“I’m not speaking for the Siletz,” she responded. 

Knight also questioned her about why she chose to meet with Ryan Bundy for 45 minutes, but declined to speak with the FBI about her visit to Burns. 

“I didn’t trust the FBI,” she said.

During a line of questioning from defense attorney Mumford about her distrust of the FBI, Brown became animated and ordered Warren to stop talking when her testimony seemed to start veering toward bringing up the shooting death of Robert “LaVoy” Finicum two days after her visit. The judge has previously ruled the shooting is not up for discussion during this trial, except to mention that it happened and when it happened. 

The defense also called to the stand FBI agent Ben Jones, who testified about his first interaction with defendant Ryan Bundy.

“The first time we met was at church,” Jones said, in response to a question from Bundy.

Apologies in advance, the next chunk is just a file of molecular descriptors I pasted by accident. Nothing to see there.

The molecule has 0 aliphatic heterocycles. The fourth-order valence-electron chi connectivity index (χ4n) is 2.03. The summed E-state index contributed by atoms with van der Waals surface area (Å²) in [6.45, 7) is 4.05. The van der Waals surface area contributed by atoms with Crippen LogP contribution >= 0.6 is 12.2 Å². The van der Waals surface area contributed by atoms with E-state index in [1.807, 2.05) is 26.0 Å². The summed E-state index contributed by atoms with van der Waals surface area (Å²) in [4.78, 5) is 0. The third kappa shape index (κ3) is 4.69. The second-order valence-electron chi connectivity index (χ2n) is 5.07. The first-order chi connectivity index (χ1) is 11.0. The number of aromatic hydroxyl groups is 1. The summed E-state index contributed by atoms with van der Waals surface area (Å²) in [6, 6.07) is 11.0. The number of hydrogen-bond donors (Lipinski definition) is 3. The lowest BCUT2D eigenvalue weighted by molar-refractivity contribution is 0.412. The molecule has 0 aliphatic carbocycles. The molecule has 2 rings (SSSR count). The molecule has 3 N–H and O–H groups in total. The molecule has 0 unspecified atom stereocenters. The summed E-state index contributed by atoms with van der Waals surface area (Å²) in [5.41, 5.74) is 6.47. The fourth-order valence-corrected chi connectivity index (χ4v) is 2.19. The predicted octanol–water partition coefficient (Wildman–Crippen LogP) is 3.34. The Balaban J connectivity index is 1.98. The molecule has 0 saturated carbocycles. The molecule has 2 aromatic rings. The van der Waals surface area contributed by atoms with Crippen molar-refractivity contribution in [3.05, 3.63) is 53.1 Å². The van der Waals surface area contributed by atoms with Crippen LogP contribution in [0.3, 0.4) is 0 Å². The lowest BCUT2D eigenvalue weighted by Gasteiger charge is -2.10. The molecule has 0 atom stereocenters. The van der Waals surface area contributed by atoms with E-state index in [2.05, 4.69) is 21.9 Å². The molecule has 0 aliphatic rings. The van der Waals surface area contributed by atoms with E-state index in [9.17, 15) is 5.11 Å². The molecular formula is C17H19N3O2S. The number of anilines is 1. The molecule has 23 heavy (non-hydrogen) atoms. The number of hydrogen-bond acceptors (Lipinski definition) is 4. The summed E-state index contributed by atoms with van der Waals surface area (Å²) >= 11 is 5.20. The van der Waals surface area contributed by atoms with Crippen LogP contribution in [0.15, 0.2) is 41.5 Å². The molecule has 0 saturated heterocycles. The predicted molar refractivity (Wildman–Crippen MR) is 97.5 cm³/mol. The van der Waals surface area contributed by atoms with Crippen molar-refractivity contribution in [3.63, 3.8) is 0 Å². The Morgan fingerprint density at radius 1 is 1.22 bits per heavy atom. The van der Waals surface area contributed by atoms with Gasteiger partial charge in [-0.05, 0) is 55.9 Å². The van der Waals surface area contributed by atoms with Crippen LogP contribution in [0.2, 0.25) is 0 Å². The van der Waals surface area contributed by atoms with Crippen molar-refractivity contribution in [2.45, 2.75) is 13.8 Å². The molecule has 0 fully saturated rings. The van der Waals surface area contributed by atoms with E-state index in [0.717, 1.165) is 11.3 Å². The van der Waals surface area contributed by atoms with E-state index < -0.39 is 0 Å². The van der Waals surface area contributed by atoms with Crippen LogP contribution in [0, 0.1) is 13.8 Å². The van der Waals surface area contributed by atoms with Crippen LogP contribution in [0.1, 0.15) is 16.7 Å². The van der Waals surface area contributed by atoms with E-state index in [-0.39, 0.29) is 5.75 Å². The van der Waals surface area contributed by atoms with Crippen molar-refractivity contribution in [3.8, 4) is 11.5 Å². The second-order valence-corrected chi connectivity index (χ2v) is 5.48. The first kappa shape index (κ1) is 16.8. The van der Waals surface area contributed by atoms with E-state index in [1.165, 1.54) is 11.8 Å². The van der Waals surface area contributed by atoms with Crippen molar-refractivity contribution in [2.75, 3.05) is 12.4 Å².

Shortly after the occupation began, the FBI asked Jones and another agent, both of whom are Mormon, to attend the Church of Latter-day Saints in Burns.
 
“We knew you were Mormon, and we thought you might be attending,” the agent told Bundy during questioning.

“I was there to see if you were recruiting people or what you were doing there,” Jones also said.

Jones said he told the congregation he was an FBI agent, as well as a Mormon, during his Jan. 10 visit to the church. He and Bundy shook hands but did not exchange words, he said.
 
Through testimony given by other FBI agents in the afternoon, the jury heard the FBI had received intelligence Jan. 1 — the day before the occupation began — that a takeover at the refuge was a possibility. Jurors also heard the FBI began tracking Ammon Bundy’s general whereabouts sometime after Jan. 1 by pinging his cellphone.
 
Testimony for the defense continues Thursday morning. Rev. Franklin Graham, one of the third-party negotiators who helped the final four occupiers leave, will testify. Ammon Bundy could also take the stand Thursday.